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Myasthenia Gravis Prognosis and Treatment

People usually do better and better over many years. If you’ve been stable for a decade or so, you have an excellent chance of remaining that way.

Fortunately, myasthenia gravis is treatable. Most people improve with medicines called cholinesterase inhibitors, such as pyridostigmine (Mestinon). These help the muscles get the nerve signals.

For many people with more severe disease, drugs that suppress the immune system are effective. These include prednisone and azathioprine (Azasan, Imuran). As you might imagine, taking such drugs comes with precautions your doctor will tell you about.

Some people require plasma exchange, in which they get the damaging antibodies literally washed out of the bloodstream.

Administering normal antibodies called gamma globulin has proven to be a valuable treatment strategy.

And there has been longstanding interest in the role of thymus-gland removal since the thymus is connected with the immune system. You can do without it because after the first few years of life, it’s no longer necessary for normal immune-system function.

The point is, multiple effective forms of treatment are available, and most people should expect to do pretty well over the long-term.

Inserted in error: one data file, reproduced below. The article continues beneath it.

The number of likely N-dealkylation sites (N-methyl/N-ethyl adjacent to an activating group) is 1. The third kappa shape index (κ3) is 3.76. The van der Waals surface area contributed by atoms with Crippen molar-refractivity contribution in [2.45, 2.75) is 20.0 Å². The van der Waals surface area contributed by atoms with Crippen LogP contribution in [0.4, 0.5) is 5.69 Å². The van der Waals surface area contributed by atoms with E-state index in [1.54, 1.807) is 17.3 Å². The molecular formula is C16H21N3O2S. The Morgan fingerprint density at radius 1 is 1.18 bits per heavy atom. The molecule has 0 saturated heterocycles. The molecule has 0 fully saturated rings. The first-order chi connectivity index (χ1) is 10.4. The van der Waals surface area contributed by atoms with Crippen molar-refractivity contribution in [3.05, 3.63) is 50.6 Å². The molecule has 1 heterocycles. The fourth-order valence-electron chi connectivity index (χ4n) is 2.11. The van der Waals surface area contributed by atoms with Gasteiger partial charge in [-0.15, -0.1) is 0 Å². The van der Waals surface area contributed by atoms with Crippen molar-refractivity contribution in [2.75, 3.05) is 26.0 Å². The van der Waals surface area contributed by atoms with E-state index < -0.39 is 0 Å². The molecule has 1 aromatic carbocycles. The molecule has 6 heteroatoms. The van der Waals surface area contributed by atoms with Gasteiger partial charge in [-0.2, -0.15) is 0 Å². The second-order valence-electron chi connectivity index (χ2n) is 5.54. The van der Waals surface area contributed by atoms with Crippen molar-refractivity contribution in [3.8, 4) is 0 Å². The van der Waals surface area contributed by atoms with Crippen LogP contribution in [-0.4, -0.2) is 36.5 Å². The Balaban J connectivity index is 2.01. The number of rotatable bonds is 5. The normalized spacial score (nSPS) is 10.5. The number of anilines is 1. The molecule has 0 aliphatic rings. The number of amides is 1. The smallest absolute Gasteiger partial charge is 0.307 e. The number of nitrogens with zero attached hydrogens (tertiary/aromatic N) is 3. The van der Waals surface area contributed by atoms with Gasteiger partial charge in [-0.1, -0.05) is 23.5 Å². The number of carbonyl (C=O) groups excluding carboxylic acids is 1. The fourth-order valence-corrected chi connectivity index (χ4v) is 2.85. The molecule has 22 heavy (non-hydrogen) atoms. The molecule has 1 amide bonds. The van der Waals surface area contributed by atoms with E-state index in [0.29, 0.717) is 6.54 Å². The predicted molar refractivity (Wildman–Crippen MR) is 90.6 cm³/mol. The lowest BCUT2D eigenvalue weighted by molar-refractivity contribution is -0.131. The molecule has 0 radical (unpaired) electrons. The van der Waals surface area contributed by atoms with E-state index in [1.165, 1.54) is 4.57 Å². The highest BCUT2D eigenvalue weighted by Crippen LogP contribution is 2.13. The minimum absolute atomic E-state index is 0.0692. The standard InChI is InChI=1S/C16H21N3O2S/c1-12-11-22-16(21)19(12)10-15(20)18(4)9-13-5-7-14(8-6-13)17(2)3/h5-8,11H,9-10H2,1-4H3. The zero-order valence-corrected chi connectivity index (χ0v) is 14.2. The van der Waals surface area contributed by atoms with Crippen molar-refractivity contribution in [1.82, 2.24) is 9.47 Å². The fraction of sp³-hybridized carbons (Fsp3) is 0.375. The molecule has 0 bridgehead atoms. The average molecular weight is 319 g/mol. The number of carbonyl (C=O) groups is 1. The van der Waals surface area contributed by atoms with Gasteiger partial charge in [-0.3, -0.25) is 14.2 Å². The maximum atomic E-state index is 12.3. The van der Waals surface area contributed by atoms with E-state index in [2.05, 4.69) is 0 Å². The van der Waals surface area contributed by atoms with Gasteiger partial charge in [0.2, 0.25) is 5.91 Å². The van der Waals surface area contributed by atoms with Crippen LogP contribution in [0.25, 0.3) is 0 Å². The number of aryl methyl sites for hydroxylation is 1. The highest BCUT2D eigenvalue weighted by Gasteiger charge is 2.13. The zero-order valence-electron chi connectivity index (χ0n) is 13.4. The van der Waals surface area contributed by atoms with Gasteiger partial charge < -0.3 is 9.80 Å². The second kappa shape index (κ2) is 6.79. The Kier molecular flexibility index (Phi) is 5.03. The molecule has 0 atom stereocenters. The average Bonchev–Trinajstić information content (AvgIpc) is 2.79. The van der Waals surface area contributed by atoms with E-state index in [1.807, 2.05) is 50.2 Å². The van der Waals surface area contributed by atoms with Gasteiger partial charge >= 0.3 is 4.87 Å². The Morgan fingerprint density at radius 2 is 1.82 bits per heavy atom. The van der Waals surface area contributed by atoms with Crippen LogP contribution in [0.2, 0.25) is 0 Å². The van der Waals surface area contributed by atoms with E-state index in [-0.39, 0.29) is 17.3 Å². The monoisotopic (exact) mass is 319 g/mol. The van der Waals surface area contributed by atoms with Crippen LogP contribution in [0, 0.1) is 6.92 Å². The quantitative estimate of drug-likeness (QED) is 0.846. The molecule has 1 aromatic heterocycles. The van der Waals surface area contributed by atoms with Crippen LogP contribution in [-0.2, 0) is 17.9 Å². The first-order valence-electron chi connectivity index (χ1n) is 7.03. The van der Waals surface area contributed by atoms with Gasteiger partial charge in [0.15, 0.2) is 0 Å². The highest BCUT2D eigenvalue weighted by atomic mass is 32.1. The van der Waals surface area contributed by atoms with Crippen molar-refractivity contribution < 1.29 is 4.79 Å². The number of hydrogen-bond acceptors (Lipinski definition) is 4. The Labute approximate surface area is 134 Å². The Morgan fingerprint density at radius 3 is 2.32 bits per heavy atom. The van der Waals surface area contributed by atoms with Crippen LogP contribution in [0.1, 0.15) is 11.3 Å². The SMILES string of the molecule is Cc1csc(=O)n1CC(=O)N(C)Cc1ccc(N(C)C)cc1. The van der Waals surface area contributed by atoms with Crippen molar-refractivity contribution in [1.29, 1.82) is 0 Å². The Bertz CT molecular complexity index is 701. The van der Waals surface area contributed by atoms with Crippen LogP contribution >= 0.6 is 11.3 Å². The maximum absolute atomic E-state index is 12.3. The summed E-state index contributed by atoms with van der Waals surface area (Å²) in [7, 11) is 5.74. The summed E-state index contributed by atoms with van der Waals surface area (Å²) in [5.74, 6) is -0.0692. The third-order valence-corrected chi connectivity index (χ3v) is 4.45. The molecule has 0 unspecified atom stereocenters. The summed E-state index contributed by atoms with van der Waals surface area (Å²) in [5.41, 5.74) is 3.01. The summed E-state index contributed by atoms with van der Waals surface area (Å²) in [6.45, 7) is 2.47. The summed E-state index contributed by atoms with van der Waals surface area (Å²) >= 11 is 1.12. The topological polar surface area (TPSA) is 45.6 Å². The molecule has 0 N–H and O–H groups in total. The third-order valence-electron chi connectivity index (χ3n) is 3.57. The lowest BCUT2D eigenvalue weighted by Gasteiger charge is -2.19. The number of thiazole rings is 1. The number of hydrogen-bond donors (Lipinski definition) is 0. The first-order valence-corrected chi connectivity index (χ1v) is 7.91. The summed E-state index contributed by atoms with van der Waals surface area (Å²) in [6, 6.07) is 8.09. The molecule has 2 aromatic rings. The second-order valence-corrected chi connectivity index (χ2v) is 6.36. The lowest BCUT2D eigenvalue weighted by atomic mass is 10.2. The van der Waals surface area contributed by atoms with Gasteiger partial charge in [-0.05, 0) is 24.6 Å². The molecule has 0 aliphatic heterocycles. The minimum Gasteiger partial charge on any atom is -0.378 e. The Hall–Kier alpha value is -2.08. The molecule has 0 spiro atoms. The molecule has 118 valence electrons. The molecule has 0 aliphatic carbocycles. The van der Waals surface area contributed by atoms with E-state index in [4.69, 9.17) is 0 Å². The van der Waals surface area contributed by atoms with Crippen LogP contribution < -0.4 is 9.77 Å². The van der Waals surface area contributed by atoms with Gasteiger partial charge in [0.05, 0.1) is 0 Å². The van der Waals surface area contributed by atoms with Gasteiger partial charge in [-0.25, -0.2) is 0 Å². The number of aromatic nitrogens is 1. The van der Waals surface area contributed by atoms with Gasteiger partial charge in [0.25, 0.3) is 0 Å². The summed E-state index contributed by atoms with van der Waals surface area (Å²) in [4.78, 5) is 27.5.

Board-certified neurologist ROBERT M. PASCUZZI, M.D., is a professor and chair of neurology at Indiana University School of Medicine and a neurologist with Clarian Neuroscience, which offers neurological services at three hospitals in Indiana. He’s also chairman of The American Board of Psychiatry and Neurology and past-chair of the Myasthenia Gravis Foundation of America’s Medical and Scientific Advisory Board.


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Last updated and/or approved: July 2011. Original article appeared in May/June 2009 former print magazine. Bio current as of that issue. This general health-care information is not meant as individual advice. Please see our disclaimer.
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Myasthenia gravis